This court has often emphasized the element of trustworthiness as the foundation of the "regular course of business" exception. For instance, in United States v. Cotter, 2 Cir., 1932, 60 F.2d 689, 693 where certain bank records were held admissible, we said that the accuracy of the records "is essential to the very life of [the bank's] business" and spoke of "the probable correctness of ordinary bank books," pointing out that "the danger of mistake is slight." In United States v. Becker, 2 Cir., 1933, 62 F.2d 1007, 1010, we said that "if challenged, the party offering the documents must prove that the system is such as prima facie to be reliable." These two cases, in turn, relied upon Massachusetts Bonding & Insurance Co. v. Norwich Pharmacal Co., 2 Cir., 1927, 18 F.2d 934, 937 in which we referred to records that "are in practice accepted as accurate upon the faith of the routine itself, and of the self-consistency of their contents."*fn3
The same "principle of a circumstantial guarantee of trustworthiness" - involving the absence of any vigorous motive to misrepresent - is inherent in virtually all the exceptions to the hearsay rule, such as declarations about private boundaries, statements or records concerning family history, spontaneous declarations, and dying declarations. We refer to some of the authorities in a footnote. In them, frequent reference is made to the nonexistence of a controversy, likely to lead to litigation in which the declarant has a personal interest that would be likely to negate a fair degree of unprejudiced sincerity.*fn4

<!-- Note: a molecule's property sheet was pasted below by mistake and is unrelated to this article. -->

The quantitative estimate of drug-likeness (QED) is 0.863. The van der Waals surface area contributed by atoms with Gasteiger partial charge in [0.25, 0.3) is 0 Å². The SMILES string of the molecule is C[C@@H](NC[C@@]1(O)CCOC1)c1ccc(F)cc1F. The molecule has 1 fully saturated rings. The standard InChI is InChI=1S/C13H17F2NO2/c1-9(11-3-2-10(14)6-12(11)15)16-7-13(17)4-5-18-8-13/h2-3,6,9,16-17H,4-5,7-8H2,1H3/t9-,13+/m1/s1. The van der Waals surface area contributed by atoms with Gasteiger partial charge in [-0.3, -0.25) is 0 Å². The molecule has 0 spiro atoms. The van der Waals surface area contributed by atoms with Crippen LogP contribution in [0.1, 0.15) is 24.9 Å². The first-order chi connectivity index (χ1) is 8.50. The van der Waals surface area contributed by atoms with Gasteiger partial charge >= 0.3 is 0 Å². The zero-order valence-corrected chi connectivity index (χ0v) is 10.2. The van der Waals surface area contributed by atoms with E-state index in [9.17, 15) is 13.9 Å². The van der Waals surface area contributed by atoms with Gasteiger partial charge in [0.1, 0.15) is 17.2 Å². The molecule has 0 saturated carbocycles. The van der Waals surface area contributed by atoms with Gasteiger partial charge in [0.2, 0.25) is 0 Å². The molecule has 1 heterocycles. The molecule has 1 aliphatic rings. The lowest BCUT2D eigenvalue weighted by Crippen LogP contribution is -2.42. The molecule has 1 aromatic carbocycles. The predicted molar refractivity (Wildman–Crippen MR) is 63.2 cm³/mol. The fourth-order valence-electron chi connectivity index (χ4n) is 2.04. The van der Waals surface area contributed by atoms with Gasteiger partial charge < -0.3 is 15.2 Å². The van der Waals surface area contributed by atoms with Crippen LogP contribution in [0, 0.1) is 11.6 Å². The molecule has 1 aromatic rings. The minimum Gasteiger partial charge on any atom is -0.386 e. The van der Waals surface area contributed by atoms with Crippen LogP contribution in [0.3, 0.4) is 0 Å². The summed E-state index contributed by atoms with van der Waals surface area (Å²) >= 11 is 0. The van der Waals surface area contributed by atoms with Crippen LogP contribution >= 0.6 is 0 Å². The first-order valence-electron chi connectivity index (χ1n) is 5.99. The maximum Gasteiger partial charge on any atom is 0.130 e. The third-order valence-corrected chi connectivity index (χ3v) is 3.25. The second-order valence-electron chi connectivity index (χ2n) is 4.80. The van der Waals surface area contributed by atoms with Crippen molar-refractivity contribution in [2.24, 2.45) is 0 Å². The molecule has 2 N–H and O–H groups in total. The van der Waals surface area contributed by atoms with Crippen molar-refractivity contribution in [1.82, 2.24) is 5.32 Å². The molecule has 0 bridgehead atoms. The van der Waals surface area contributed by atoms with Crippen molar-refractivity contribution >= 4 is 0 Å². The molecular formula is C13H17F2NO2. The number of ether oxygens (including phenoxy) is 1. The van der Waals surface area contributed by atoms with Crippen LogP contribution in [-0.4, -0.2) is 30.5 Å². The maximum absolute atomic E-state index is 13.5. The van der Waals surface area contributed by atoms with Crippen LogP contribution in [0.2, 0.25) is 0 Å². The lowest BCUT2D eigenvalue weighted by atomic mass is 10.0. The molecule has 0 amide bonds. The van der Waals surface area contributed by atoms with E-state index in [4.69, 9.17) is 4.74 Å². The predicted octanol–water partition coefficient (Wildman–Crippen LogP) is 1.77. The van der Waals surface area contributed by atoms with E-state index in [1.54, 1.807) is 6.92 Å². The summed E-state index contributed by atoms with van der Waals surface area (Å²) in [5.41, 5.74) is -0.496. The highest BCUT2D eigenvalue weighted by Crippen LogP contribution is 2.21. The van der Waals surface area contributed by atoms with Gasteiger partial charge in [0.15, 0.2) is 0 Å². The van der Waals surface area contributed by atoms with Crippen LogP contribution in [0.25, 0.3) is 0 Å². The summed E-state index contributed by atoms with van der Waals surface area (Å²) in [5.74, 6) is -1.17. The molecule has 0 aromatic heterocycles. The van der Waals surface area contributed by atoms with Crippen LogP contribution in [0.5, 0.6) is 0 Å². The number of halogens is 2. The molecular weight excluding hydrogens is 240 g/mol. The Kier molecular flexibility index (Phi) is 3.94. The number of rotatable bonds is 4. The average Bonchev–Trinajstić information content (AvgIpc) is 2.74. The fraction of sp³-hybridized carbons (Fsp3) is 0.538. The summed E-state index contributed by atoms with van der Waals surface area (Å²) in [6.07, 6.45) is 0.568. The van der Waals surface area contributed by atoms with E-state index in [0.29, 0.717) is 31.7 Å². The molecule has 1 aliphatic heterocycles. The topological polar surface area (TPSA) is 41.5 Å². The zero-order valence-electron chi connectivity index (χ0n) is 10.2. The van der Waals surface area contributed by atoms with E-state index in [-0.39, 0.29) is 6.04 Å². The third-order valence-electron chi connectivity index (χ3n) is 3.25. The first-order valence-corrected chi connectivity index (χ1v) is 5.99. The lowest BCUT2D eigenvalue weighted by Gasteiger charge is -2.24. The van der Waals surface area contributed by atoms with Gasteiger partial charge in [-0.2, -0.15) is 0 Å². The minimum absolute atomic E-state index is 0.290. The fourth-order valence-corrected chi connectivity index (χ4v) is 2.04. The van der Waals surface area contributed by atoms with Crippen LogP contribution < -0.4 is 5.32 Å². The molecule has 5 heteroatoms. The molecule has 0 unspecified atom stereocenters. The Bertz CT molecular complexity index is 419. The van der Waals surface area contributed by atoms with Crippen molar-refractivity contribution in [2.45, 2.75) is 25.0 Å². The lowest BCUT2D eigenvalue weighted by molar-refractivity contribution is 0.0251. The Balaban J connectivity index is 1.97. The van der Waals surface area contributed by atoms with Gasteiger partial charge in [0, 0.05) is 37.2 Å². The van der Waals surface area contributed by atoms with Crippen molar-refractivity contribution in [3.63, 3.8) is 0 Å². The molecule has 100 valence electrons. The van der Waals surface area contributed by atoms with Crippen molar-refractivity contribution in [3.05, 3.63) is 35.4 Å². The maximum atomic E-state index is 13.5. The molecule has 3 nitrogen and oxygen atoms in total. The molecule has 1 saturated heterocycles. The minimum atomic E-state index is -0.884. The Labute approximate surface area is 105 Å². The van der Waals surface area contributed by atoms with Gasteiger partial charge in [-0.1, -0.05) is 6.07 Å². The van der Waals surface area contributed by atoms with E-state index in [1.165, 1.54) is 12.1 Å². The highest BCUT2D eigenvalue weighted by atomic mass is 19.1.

Wigmore has summarized, approvingly, the following reasons justifying the several exceptions to the hearsay rule: "(a) Where the circumstances are such that a sincere and accurate statement would naturally be uttered, and no plan of falsification be formed; (b) where, even though a desire to falsify might present itself, other considerations, such as the danger of easy detection or the fear of punishment, would probably counteract its force; (c) where the statement was made under such conditions of publicity that an error, if it had occurred, would probably have been detected and corrected."*fn5 And, with particular reference to those "regular course of business" memoranda which are, he says, justifiably admissible although hearsay, he writes:*fn6 "In the typical case of entries made systematically and habitually for the recording of a course of business dealings, experience of human nature indicates three distinct though related motives which operate to secure in the long run a sufficient degree of probable trustworthiness and make the statements fairly trustworthy: (1) The habit and system of making such a record with regularity calls for accuracy through the interest and purpose of the entrant; and the influence of habit may be relied on, by very inertia, to prevent casual inaccuracies and to counteract the possible temptation to misstatements * * * (2) Since the entries record a regular course of business transactions, an error or mis-statement is almost certain to be detected and the result by those dealing with the entrant; mis-statements cannot safely be made, if at all, except by a systematic and comprehensive plan of falsification * * * (3) If, in addition to this, the entrant makes the record under a duty to an employer or other superior, there is the additional risk of censure and disgrace from the superior, in case of inaccuracies - a motive on the whole the most powerful and most palpable of the three."